The Price of Truth

breakingstalinsMy novel Breaking Stalin’s Nose is a book about a young boy’s 
discovery of truth, his loss of idealism, and his subsequent decision 
to walk away from the system he trusted. The boy’s transformation mirrors my own. I also discovered truth about the system I trusted, and I also walked away from it. But unlike my fictional hero, I discovered truth from the books I have read, and I owe my life to their authors.

Reading books in a police state is a very different activity from reading books in a free society. In a police state, reading books can place your life in danger, but it can also encourage you to resist the life predetermined for you by the state. And that is exactly what happened to me.

Where I came from — I was born, raised, and educated in the former Soviet Union — books were taken very seriously. To quote the greatest Russian poet of the last century, Osip Mandelstam, who perished in the Gulag on Stalin’s orders, “Poetry in Russia is taken so seriously, poets are killed for it.”

Books were certainly taken seriously in my family. We lived in what was then called Leningrad, now St. Petersburg, in a communal apartment where several families besides ours shared one kitchen, one toilet, and one cold-water tap. Five of us — my mother and father, my grandmother, my brother and I — lived in one small room. Hastily installed walls between the rooms were thin, and they had ears. The dense living quarters were ideal for spying. Nobody talked about it, but everyone knew that the secret police routinely planted at least one informer per each communal apartment. About twenty strangers lived with my family side by side, and which one of them was the informer no one could say.

At first, I had nothing to worry about. My father was a devoted Communist, a true believer in Communist ideals. Material possessions meant nothing to him. He was ready to give his life for the party or, at the very least, to share his last piece of bread with a fellow Communist. However, my father was quite possessive about one thing, and it was his library. The walls of our small room were lined with books he had collected. The books never left the room but were read and re-read by the members of my family. On occasion, when we had visitors, one of them would get lost in a book he or she couldn’t find elsewhere. No Russian would consider such behavior improper.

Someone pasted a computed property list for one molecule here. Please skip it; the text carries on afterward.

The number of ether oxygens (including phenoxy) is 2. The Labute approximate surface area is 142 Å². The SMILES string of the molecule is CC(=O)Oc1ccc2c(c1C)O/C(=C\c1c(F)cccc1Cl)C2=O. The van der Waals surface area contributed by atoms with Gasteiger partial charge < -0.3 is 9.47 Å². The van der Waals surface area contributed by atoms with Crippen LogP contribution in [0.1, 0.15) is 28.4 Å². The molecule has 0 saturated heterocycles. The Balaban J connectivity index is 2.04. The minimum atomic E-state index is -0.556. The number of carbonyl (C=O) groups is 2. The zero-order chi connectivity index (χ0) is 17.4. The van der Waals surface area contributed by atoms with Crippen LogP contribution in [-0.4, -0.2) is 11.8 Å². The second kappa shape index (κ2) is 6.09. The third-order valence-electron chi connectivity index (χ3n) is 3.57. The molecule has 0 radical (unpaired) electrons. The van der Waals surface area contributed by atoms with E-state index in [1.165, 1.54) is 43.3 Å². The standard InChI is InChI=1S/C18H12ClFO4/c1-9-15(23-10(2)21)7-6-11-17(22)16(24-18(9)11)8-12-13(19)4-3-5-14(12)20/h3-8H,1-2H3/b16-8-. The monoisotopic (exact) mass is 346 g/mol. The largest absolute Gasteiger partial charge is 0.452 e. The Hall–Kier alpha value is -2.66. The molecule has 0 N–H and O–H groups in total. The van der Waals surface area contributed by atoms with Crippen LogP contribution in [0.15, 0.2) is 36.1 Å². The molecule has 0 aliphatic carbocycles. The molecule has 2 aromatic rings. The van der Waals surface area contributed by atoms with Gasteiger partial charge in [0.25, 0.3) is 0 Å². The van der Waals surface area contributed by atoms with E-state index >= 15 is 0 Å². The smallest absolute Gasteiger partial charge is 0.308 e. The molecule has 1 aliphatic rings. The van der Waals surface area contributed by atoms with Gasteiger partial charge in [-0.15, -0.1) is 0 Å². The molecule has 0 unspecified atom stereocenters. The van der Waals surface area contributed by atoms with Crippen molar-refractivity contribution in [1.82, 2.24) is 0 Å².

By Soviet standards, my father’s library was extravagant. Back then, books were hard to come by. One could not walk into a bookstore and choose a book one wanted to buy unless, of course, it was a work approved or devised by the Soviet propaganda. The real books, the classics, were available by government subscription only. Because of their exalted status in Russia as well as abroad, the classics could not be banned, but their availability was severely limited. In order to subscribe to a complete set of works by Pushkin, Tolstoy, or Dostoyevsky; Chekhov or Turgenev or Gogol, one had to spend untold hours waiting in line, often at night in the most dreadful weather. In all likelihood, my father could have read an entire one of these books in the time it took him to stand in line to subscribe to it. He was not an exception.

The hold that books had on us during the Soviet period is hard to comprehend today. I often wonder about it, pondering the reason (other than their short supply) why books were so important and so valuable.

Generally speaking, most readers experience moments when they come upon a passage that precisely describes their innermost feelings, something they thought was unique only to them. At times the discovery is subtle, slowly penetrating the mind. At other times, truth hits like a thunderbolt. In either case, readers always know when the author is telling the truth. In addition to the many pleasures that reading a good book offers, the discovery of truth is the most essential. At its core, classic Russian literature is humanistic literature. The search for truth in Russian books is the search for what it means to be human.

No wonder, then, that in a country such as the Soviet Union, where for seventy long years the government consistently and skillfully concealed truth from its people, reading classic books acquired such enormous value. What books did for me was to compel me to create my own life from within rather than submit to one from without. In other words, during the breakdown of humanity that occurred under Soviet Communism, reading humanistic literature helped me to become human.

My father, still a young man, passed away in the early 1970s. His library was all he left behind. Being a member of the Communist party, he would have found it difficult, politically, to add to his library a small number of underground books that appeared in Leningrad at that time. These books were not published by the official Soviet presses but by foreign publishers and smuggled into the country by foreign diplomats or courageous tourists. Those books were the works of the Russian authors that were banned by the Soviet authorities. The books were very small, no larger than a deck of cards, and printed in minuscule typeface on cigarette paper for easy concealment. I first read Pasternak’s Doctor Zhivago, Bulgakov’s Master and Margarita, and dozens of other titles suppressed by the government printed in that clandestine fashion.